Ross Tulloch

23:51 PM, 1st October 2019, About 3 years ago

Going forward it will make us extremely careful that anybody coming into one of our properties as a secure job and income. Sadly the only housing benefit person we have ever taken cost us five months lost rent So not being able to evict a bad tenant simply for make us even more wary about taking any risks on

Annie Landlord

11:28 AM, 5th October 2019, About 3 years ago

Worth noting that I've 'conversed' with tomforex in the past and he actively welcomes a massive collapse in house values as the only way to a more equitable system. He accepts, indeed seems to welcome the fact, that many, many people, both owners occupiers and landlords, would be bankrupted.
Meanwhile, homelessness is increasing, rented property supply is reducing, ordinary people, whether working or not, are unable to afford average rents, in RSHP or PRS homes. But hey, its all worth it to either secure votes or advance a political radical agenda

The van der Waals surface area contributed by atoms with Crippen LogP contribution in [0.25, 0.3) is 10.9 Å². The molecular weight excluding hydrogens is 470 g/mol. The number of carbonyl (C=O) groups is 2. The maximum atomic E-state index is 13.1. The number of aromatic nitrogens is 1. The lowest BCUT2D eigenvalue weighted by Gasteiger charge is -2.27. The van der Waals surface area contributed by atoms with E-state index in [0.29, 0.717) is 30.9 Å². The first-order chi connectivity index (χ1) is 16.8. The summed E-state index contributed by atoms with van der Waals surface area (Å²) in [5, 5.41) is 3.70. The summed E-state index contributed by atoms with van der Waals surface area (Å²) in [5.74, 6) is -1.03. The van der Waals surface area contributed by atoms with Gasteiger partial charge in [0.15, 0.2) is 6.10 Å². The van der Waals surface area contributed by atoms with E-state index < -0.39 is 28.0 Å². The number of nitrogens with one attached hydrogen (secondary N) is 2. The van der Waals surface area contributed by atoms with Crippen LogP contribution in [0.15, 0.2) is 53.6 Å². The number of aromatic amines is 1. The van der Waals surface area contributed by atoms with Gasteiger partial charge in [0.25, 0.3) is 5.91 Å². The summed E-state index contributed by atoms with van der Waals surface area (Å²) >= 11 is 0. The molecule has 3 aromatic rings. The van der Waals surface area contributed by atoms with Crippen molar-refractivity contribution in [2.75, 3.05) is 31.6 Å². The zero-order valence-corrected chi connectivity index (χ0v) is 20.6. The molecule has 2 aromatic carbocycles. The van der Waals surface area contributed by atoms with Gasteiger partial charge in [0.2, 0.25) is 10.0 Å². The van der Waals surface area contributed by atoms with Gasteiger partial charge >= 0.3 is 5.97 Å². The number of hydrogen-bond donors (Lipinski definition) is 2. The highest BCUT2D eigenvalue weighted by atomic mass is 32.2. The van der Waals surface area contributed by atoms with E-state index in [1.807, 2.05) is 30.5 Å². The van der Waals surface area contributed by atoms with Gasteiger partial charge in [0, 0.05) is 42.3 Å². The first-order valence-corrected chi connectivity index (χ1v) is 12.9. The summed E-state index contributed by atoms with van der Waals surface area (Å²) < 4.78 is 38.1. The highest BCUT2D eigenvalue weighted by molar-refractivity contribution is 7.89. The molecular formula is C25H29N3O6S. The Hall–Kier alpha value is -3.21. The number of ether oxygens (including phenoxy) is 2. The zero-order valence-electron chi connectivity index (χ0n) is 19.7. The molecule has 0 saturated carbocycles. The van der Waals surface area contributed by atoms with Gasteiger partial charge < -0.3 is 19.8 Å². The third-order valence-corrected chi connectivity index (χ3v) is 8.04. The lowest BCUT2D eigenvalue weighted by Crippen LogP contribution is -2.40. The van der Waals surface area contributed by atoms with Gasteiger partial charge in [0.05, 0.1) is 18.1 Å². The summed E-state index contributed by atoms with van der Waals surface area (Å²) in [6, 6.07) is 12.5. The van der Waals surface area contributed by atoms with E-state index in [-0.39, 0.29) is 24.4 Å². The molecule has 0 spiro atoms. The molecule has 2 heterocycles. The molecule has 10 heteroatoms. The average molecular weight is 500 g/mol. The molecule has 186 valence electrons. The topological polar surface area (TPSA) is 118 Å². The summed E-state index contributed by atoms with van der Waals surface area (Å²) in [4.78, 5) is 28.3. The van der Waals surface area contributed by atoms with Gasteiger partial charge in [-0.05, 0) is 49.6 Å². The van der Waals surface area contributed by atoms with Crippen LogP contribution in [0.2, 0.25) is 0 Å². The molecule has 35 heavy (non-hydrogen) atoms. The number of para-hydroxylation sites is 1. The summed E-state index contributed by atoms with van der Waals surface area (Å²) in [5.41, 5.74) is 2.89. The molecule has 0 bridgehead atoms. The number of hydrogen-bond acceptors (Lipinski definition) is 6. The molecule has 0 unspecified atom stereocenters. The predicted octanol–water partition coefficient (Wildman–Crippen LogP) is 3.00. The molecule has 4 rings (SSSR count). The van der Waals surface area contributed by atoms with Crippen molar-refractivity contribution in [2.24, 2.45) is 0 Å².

James Mann

13:16 PM, 5th October 2019, About 3 years ago

It is essential that all landlords respond to the section 21 govt consultation before Oct 12.

Whiteskifreak Surrey

20:52 PM, 6th October 2019, About 3 years ago

Reply to the comment left by James Mann at 05/10/2019 - 13:16
We attended NLA Meeting in our area and they invited a Civil Servant working on housing. He assured us that the consultation is genuine and the views will be taken into consideration. He seemed to jot down all the complains and comments the landlord voiced. NLA presented a pie chart with the consequences, and also asked everyone to take time to reply.
I am not sure if I can believe in whatever we heard, but I am going to reply. I remember it was a thread here about possible / advisable replies.. Could please anyone publish a link here? Many thanks!

Dr Rosalind Beck

18:17 PM, 7th October 2019, About 3 years ago

Reply to the comment left by Whiteskifreak Surrey at 06/10/2019 - 20:52
I filled in the consultation but I also have written several times separately trying to get them to answer the following question. The only answer I have received has been a fudge.

To whom it may concern